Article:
Firm fined over Tay Rail Bridge death
An industrial access company has been fined £200,000 after a rail bridge worker was gassed to death as a result of multiple safety failings.
David Rodger, of Cowdenbeath, Fife, died on the Tay Rail Bridge while he was working on the stripping and repainting of the bridge support piers.
The company had decided he was not working in a "confined space".
Xervon Palmers Ltd - known at the time as Thyssenkripp Palmers Ltd - admitted health and safety breaches.
Dundee Sheriff Court heard that the 44-year-old was overcome with fumes after not being given the correct protective clothing or equipment. Proper ventilation or extraction equipment was also not in place.
Mr Rodger was just wearing a paper dust mask for protection, rather than full breathing apparatus, when he died in January 2010.
The court was also told that there was no monitoring of oxygen levels in the area, as well as inadequate supervision and a lack of rescue facilities in the event of an accident.
Lying face down
Fiscal depute Gavin Callahan said a post-mortem examination had determined Mr Rodger's cause of death as being toluene toxicity - meaning he had inhaled significant quantities of the chemical, which can cause severe neurological harm.
Mr Rodger had been working on pier 44 of the bridge in the early hours of the morning before he died. His colleagues became concerned when he did not return after his shift.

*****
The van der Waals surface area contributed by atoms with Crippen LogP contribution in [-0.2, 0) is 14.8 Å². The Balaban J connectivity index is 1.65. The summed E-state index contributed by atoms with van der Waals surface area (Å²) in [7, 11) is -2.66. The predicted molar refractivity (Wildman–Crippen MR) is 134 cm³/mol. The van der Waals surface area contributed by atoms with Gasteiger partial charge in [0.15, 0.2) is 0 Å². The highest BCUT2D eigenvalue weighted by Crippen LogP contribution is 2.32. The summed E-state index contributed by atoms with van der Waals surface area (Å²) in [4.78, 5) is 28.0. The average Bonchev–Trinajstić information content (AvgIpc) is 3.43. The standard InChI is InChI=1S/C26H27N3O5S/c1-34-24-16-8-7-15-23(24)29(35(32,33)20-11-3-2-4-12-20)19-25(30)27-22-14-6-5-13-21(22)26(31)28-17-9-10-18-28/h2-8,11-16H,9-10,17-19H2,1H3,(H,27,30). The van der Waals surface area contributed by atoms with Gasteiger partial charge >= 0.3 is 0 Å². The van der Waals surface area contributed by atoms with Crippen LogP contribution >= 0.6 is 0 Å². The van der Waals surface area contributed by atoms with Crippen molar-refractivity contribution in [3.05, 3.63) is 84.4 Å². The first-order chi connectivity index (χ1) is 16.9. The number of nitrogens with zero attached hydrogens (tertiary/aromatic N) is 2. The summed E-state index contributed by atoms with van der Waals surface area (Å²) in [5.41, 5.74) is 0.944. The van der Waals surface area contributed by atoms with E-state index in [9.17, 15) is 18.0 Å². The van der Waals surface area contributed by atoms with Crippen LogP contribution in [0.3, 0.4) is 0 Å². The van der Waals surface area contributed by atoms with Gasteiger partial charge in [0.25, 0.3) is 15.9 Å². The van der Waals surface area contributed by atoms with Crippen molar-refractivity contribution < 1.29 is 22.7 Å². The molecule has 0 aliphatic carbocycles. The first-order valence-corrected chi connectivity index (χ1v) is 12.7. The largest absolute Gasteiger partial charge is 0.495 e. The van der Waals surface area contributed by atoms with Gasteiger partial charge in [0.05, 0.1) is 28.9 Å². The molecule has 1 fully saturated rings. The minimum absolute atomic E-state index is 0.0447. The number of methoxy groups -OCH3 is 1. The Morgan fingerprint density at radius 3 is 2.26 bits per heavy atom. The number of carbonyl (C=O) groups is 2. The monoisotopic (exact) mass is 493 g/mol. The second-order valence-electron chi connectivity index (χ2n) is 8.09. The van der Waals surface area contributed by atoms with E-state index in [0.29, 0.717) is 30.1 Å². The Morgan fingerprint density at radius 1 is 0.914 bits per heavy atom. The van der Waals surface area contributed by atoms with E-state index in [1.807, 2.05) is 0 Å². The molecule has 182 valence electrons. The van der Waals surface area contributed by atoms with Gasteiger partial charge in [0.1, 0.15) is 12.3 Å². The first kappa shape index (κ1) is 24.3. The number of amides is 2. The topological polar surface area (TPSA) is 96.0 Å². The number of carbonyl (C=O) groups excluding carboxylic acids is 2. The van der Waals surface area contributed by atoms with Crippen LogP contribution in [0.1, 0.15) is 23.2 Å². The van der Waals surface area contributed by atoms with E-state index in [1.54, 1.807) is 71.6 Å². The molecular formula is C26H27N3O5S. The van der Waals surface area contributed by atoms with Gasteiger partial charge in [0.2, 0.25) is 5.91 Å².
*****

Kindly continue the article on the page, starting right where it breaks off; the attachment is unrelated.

Mr Callahan said: "They went to the encapsulation around pier 44 and climbed down to the lower levels where they saw a pair of boots protruding from a pile of grit.
"They found him lying face down in the grit with the spray gun lying beside him.
"Mr Rodger was turned over and his face was blue. He was wearing a paper dust mask and there was blast primer on his face and the mask."
Paramedics were called, but they could not save him.
Xervon Palmers Ltd, based in Belvedere, Kent, pleaded guilty on indictment to a charge under the Health and Safety At Work Act committed between May 1 2009 and January 28 2010 at the Tay Rail Bridge.
Peter Gray QC, defending, said: "It is entirely accepted that this was a fundamental failure and it went to a senior level.
He added: "There had been careful consideration and discussion involving a number of people with health and safety experience who ultimately made an error.
"That is of profound regret and the company wish me to make known their most sincere sympathies to the family of Mr Rodger."
Sheriff Lorna Drummond QC fined the firm £200,000 - reduced from POUNDS 300,000 for their early guilty plea.